While we were in Tennessee, Triumph also wheeled out the rest of its Urban Sports lineup for us to try. You can get a full review of the Daytona 675 in our 600 shootout elsewhere in this issue, so what follows is a quick rundown of the remaining bikes: the Sprint ST and the Tiger.
The biggest change to the...
The biggest change to the Speed Triple this year is a switch to Brembo four-piston calipers. We've never had a problem with the Speed Triple brakes, and these units work just as great. Note the steel-braided brake line, standard on this bike.
The rear of the Speed Triple...
The rear of the Speed Triple received a makeover, highlighted by the stunning multispoke rear wheel. A new subframe gives the pillion more legroom as well. The Arrow exhaust is a factory option, though the stock units sound plenty charming as well.
Sport-Touring, Triumph Style
The Sprint ST is a bit of a dark horse in Triumph's lineup. Despite the fact it doesn't get much fanfare or publicity, it is still a solid sport-touring platform for many long-range riders. Largely unchanged from last year's model except for improved headlight performance, power for the Sprint comes from a slightly detuned 1050cc inline-triple-the main difference from the Speed Triple's state of tune being an altered fuel map. Nonetheless, twisting the throttle still generates the same inline-triple excitement. Riding position is comfortable with higher-set bars and a spacious seat. Suspension duties are rather outdated, however, with a conventional 43mm fork up front, adjustable for preload, and a rebound- and preload-adjustable shock lying out back. Of course when ridden in its element the suspension performs the way it should. But on roads like the Dragon it quickly gets overwhelmed. The soft settings act more like a pogo stick than a damper. The binders could use an update as well. The non-radially mounted Nissin four-piston calipers offer good feel and modulation but lack any real bite or stopping power. Nonlinked ABS is optional, and the Sprint ST is available with a whole number of other options for the racer or utilitarian in you. Pricing starts at $10,999.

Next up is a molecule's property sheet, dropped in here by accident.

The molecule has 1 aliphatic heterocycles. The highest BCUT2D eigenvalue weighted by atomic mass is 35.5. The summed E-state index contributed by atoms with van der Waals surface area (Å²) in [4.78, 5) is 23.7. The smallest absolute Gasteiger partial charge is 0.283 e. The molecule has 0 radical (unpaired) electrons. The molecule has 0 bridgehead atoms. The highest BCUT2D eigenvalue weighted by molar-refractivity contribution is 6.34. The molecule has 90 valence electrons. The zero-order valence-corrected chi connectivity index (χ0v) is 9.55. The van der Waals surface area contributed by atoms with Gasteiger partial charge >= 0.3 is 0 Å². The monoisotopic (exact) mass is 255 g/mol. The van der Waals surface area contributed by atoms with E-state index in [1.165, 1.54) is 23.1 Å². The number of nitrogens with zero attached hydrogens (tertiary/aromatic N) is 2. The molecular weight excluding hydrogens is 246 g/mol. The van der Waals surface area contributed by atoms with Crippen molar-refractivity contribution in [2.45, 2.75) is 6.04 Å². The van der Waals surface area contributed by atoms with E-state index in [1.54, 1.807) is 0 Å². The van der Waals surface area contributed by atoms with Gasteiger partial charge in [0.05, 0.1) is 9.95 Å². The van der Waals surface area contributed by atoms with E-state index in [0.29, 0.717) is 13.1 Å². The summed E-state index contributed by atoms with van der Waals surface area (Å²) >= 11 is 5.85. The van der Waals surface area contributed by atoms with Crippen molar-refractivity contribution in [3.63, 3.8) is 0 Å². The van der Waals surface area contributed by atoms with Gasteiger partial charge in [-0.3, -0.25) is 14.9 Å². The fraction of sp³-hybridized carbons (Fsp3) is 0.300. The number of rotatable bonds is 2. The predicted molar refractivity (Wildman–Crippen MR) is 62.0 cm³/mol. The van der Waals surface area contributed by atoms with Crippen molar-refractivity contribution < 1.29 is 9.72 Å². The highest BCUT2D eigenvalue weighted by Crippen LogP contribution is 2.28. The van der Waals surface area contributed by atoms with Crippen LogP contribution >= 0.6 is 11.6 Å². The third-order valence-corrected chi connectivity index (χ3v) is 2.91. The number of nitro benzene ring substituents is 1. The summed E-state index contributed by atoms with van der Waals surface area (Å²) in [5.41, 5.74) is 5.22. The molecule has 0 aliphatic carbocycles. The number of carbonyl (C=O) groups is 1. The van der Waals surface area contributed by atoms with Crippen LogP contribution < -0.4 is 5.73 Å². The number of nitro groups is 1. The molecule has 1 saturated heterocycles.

Same Name, Different Attitude
When Triumph decided to take the Tiger and strip it of any off-road pretenses, the company had big hopes for it as the do-it-all motorcycle consumers would flock to. Unfortunately that hasn't panned out as planned. Too bad, really, as the Tiger is a very capable machine. Again, its motivation comes from the 1050cc triple retuned from the Speed Triple, though this variation feels more powerful than its Sprint ST cousin. Long-travel suspension soaks up nearly everything in its path, though when carving the canyons the bike tends to wallow and seems unsure. For an adventure-tourer, however, it handles as well as anything else in the category, and the engine can keep up with the best of them. The Tiger's strong braking power comes from twin four-piston, radially mounted calipers that bite down on 320mm discs. They bring the Tiger to a halt quickly and offer great feel. For the person looking for one motorcycle to do it all, it would be hard to overlook the Tiger. Add some suspension upgrades and it really can be a jack of all trades. Standard models start at $10,999; add ABS for $11,799. Though part of the Urban Sports family, the Street Triple wasn't present during our time in Tennessee. Not to worry, however, as we spent some time on it back in the May issue ("Alternative Twins").